RAAF Catalina

Rathmines, just south of Newcastle was the site of the Royal Australian Air Force’s (RAAF) main flying boat base during World War II and the early 1950s.
The Catalina flying boat was one of the most versatile aircraft of the Second World War and was operated by virtually every Allied nation in anti-submarine, air-sea rescue, patrol and minelaying/bombing roles.

The RAAF used more than 150 Catalinas between 1941 and 1945. During World War II, aircraft based at Rathmines conducted anti-submarine patrols along the Australian east coast and the base was home to the RAAF’s main seaplane training units.

Catalina Flying Boats moored at the RAAF Base at Rathmines, Lake Macquarrie.


Port Stephens

As part of these operations RAAF Catalinas trained at Port Stephens some 80km to the north.

On 24th May 1943, RAAF Catalina A24-384 of 3 Operational Training Unit Rathmines, piloted by Flight Lieutenant Brian Hartley Higgins, struck an unusual wave and crashed while practising circuits and landings on the water at Port Stephens.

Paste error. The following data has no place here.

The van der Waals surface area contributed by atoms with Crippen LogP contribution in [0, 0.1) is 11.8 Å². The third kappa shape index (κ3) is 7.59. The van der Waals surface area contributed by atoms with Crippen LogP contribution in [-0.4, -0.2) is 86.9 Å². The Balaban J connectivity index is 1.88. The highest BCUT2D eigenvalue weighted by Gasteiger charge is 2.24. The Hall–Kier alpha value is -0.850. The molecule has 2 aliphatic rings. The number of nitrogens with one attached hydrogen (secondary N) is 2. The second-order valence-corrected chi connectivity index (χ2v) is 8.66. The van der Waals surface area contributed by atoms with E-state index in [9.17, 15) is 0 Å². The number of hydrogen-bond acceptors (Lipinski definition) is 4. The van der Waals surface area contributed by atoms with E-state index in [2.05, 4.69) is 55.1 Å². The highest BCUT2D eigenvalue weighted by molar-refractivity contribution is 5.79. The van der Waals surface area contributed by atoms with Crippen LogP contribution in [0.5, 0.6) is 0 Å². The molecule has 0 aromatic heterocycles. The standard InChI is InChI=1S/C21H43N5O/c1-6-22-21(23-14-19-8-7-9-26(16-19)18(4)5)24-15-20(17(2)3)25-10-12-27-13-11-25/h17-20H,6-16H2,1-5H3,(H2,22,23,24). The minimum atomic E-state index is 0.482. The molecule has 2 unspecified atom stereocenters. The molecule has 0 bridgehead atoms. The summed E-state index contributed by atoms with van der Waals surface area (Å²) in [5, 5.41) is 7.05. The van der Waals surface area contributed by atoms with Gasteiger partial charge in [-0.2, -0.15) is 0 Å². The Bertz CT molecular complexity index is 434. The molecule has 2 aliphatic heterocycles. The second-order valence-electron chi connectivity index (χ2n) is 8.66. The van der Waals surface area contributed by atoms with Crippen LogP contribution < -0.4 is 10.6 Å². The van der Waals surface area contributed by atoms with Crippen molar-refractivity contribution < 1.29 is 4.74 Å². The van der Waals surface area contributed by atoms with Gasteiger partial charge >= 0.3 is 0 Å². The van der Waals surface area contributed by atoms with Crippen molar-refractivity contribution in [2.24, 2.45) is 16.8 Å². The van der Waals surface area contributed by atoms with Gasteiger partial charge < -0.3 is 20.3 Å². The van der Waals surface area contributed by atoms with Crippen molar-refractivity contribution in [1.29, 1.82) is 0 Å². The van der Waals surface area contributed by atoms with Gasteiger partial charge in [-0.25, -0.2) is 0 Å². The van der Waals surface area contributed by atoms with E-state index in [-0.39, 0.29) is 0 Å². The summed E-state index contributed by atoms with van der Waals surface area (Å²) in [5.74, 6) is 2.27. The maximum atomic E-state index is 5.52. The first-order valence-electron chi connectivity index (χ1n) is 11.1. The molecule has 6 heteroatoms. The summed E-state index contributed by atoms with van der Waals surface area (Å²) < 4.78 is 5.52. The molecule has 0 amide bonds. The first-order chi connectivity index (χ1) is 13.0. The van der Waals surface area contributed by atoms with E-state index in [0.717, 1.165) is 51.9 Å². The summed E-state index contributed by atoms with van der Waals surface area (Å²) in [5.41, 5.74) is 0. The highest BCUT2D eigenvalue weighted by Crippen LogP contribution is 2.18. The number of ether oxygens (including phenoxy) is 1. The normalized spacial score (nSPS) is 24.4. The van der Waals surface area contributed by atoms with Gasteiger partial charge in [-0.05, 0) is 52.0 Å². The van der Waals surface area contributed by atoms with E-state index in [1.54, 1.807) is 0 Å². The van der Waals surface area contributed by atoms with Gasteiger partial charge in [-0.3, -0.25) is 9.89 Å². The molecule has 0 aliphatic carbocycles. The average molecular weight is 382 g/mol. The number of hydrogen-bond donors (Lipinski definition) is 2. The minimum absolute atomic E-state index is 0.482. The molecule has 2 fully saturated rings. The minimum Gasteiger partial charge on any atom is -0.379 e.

Seven of the crew were killed:

• Flight Lieutenant Brian Hartley Higgins 400620, DFC (Captain)

• Pilot Officer Max Alexander Larkan 409842 (Co-pilot)

• Sergeant Alan Fullerton Craddock 408799 (2nd Co-pilot)

• Flying Officer Norman John Brown 411992 (Wireless Operator)

• Corporal Thomas Henry Poole 19812 (Fitter 2E)

• Corporal Joffre David James 8164

• Leading Aircraftsman Henry George Lovett 21419

Sergeant J. Johnson 411710 (W.A. Gunner) and AC1 K.C. Stow 72521 (Armourer) survived
the crash.

Personnel from HMAS Assault assisted after the crash.

This was the only war-time loss of a Catalina at Rathmines during training exercises.